First Excursion Outside ISS Deemed A Success
ANN REALTIME UPDATE
06.11.07 2330 EDT: They're gonna fix it after all. Late
Monday night, NASA engineers determined a fourth spacewalk will be
needed during the space shuttle Atlantis' stay at the International
Space Station, so astronauts may tack down the insulating blanket
apparently blown out of place during the orbiter's launch last
"The better part of valor was just to go and secure [this
blanket] and not worry about it anymore," said John Shannon,
chairman of the mission management team that is overseeing
Atlantis' mission, reports the Orlando Sentinel. Engineers were
concerned the gap in the blanket -- apparently caused by air
becoming trapped under the insulation during launch -- would
expose the shuttle to potential overheating risk during
The addition of a fourth spacewalk means Atlantis will also
remain in orbit two days longer than planned. The orbiter is now
slated to return from its mission on June 21.
About one hour ago, Mission Specialists Jim Reilly and John
"Danny: Olivas successfully completed tasks during STS-117’s
first spacewalk to activate the International Space Station’s
newest component. The 6-hour, 15-minute excursion concluded at 2217
NASA reports Reilly and Olivas went to work after the Starboard
3 and 4 (S3/S4) truss segment was installed onto the station. They
made power, data and cooling connections between the station and
the S3/S4. The spacewalkers also released locks and launch
restraints on the segment’s solar arrays and prepared its
radiator and rotary joint for operation.
The radiator was deployed during the spacewalk. The solar arrays
will be unfurled Tuesday, and S3/S4 activation activities will
continue during STS-117’s second spacewalk, slated to take
place Wednesday afternoon.
STS-117 and Expedition 15 crewmembers used a robotic arm Monday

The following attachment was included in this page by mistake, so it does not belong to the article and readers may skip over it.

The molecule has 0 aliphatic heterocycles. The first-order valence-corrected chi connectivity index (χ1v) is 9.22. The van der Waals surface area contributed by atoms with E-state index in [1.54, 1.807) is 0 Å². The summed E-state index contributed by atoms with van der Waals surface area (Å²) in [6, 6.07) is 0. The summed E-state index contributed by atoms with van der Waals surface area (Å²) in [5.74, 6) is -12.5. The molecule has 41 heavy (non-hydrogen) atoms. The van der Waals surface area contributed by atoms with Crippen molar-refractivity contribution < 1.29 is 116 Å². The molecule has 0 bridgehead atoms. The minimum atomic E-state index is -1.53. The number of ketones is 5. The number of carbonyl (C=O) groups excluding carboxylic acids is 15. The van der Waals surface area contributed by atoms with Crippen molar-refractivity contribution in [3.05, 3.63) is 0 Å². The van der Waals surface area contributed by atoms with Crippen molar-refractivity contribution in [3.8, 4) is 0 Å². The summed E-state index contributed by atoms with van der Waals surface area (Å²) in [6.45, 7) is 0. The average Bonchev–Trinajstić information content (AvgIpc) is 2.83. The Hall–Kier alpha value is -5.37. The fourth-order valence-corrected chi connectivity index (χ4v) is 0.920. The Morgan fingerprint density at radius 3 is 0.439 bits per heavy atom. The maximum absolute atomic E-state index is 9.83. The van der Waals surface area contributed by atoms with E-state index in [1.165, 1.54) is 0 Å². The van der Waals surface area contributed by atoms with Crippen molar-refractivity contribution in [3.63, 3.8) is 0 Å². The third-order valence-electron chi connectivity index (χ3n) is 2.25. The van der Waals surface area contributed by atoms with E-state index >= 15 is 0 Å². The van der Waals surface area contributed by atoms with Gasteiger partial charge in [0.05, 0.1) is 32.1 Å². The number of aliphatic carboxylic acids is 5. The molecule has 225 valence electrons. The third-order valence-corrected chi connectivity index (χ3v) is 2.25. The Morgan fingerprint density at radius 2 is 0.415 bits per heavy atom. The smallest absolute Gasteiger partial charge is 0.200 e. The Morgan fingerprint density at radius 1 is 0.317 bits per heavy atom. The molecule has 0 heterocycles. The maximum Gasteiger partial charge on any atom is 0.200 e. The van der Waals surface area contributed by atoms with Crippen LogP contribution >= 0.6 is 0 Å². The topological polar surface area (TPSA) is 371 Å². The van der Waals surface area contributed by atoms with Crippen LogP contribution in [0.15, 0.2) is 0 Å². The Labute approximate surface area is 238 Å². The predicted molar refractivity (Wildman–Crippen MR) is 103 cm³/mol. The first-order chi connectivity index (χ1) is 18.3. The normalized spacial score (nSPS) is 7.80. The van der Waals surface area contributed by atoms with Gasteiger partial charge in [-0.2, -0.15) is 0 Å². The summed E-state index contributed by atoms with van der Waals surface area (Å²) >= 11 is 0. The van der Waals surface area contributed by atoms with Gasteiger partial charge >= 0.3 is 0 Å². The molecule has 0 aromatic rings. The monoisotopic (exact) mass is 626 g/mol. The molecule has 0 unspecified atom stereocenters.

morning to attach a new truss segment onto the International Space
Station, as preparations continued for the start of the first
of three planned spacewalks this week.
Robot arm operators began moving the Starboard 3 and 4 (S3/S4)
truss segment into position shortly after 1100 EDT, NASA reports,
for attachment onto the end of the station's Starboard 1 segment.
The new truss was attached at 1428 EDT.
Attachment of the truss was delayed for more than an hour
because the station's attitude control gyroscopes became saturated.
Flight controllers resolved what NASA termed a "common" issue --
with a little help from the docked shuttle, according to The
Houston Chronicle -- and installation resumed.
It remains unclear what impact, if any, the gyro-related delay
with have on the planned spacewalk by Jim Reilly and John "Danny"
Olivas to begin activation of the S3/S4. During a 6.5-hour
spacewalk, scheduled for Monday evening Eastern time, the duo will
make power, data and cooling connections between the station and
the S3/S4, which contains a new set of solar arrays.
Reilly and Olivas will also release locks and launch restraints
on the segment's solar arrays and rotary joint, in anticipation of
the array's unfolding later this week.
Elsewhere on the station, astronaut Sunita Williams formally
traded places on the ISS crew with new Expedition 15 crewmember
Clayton Anderson, with the swapping of each other's contoured seat
frames onboard the Soyuz capsule now berthed at the ISS. Williams
will return to Earth aboard Atlantis.
In a candid moment with ground controllers in Houston, Anderson
was asked how he was adjusting to life onboard the ISS. "Aside from
the fact that I don't know where anything is or how to do anything,
I'm OK," he said.
NASA has warned spacewalkers to keep a careful eye on the gloves
they use during their spacewalks, due to a small tear found in the
outermost layer of one of astronaut Robert Curbeam's gloves months
after he returned to earth onboard Discovery last December.
"If we do have damage to the glove, it will help us detect where
on the vehicle we have a sharp edge," Kirk Shireman, deputy program
manager of the ISS, told the Chronicle.
NASA continues to examine photos of a peeled-back thermal
blanket (shown below) atop Atlantis' port orbital maneuvering
system (OMS) pod. Though the agency believes the graphite and
aluminum skin below will be able to withstand the roughly
700-degree temperatures the area sees during reentry, engineers are
concerned additional heating from the blanket's protrusion could
raise the thermal threshold above acceptable levels.
The concern isn't burn-through, per se... but rather increased
temperatures would cause damage requiring extensive repairs once
Atlantis is back on the ground.